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A study into a new and more effective treatment for acute stroke in England, carried out by researchers from PenCLAHRC with colleagues from Newcastle University, Northumbria University and the Oxford Academic Health Science Network, has been awarded funding of £22,000 from the Stroke Association.
Stroke is a serious, life-threatening and often debilitating condition, which can have a devastating impact on patients and their families. In the UK, nearly 90,000 people a year are admitted to hospital following a stroke, with many of those who survive left severely disabled.
Mechanical clot removal (known as thrombectomy) can substantially reduce disability, if carried out within...Read more
A PenCLAHRC trial team are looking for volunteers to help study the benefits of singing groups for people with a communication disorder associated with strokes.
Aphasia is a speech and language disorder caused by damage to the brain and it is thought that around one in three people who have had a stroke experience it to some degree.
People with aphasia can struggle to speak and often make mistakes with the words they use, sometimes using the wrong sounds or putting words together incorrectly. They can also experience difficulty reading and writing.
Researchers are now seeking volunteers in Devon and Cornwall to take...Read more
As a partnership of NHS Trusts across Devon, Cornwall and Somerset, plus the Universities of Exeter and Plymouth, we aim to work with healthcare professionals, policymakers and the public to identify areas of research that reflect the real needs and concerns of the health service in the South West.
Highlighting how this works in practice, we’ve brought together some of the work carried out with the South Western Ambulance Service NHS Foundation Trust (SWASFT).
Sarah Black, Research Manager at SWASFT, shares her view of the partnership between the ambulance service and PenCLAHRC:
“We’ve always found working with PenCLAHRC a really rewarding experience. They get research...Read more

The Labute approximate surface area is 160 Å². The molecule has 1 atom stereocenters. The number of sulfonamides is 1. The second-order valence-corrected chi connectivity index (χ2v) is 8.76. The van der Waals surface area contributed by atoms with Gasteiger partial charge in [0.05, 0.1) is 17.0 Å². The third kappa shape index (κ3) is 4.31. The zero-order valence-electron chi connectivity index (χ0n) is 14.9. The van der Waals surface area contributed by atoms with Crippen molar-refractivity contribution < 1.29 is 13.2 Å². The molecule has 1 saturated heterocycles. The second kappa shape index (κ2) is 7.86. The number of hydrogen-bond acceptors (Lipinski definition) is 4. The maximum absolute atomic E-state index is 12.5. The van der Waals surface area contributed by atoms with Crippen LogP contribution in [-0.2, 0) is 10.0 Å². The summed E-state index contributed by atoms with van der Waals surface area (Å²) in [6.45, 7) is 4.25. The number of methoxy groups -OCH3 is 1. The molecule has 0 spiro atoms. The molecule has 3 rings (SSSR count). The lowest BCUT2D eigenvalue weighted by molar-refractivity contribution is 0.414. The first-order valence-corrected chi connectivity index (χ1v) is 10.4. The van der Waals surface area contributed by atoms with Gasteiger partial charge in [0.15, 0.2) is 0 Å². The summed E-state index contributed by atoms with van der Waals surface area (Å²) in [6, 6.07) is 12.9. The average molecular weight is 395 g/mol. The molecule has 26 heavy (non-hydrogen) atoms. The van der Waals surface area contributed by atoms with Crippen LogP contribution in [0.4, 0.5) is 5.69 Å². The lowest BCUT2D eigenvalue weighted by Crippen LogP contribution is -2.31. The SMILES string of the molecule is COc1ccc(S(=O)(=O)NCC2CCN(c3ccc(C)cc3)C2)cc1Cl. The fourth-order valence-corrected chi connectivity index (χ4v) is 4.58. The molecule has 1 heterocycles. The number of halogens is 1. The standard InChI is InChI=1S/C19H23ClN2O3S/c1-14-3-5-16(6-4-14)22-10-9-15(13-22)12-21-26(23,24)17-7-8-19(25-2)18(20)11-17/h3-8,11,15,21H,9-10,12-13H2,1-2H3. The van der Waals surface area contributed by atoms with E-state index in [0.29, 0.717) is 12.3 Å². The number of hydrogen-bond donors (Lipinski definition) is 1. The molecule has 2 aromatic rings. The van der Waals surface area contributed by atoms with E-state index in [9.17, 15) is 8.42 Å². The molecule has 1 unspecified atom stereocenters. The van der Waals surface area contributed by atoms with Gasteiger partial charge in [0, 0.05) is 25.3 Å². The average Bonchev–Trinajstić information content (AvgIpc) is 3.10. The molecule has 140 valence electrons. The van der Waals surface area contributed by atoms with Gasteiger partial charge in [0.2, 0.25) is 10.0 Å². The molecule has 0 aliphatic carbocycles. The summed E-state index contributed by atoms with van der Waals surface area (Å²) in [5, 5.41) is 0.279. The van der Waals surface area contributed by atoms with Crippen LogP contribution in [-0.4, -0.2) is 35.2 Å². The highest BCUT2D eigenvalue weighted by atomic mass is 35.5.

Excluding children from school may lead to long-term psychiatric problems and psychological distress, a study of thousands of children has shown. Research by the University of Exeter, published in the journal Psychological Medicine this month, found that a new onset mental disorder may be a consequence of exclusion from school.
The analysis by a team led by Professor Tamsin Ford of responses from over 5,000 school-aged children, their parents and their teachers, found that children with learning difficulties and mental health problems such as depression, anxiety, ADHD and autism spectrum conditions were more likely to be excluded from the classroom.
The study is...Read more
Social prescribing has the potential to address many of the factors that perpetuate illness, decrease quality of life and add to health care costs – such as social isolation, inactivity and smoking. It has expanded the options available to GPs who have patients requiring financial, housing and other social advice alongside their medical care.
In a piece published in BMJ Opinion, PenCLAHRC Research Fellow Dr Kerryn Husk warns that, in order for social prescribing to reach its full potential and make a true difference to patients, more needs to be done to understand what works, for whom, and in what circumstances.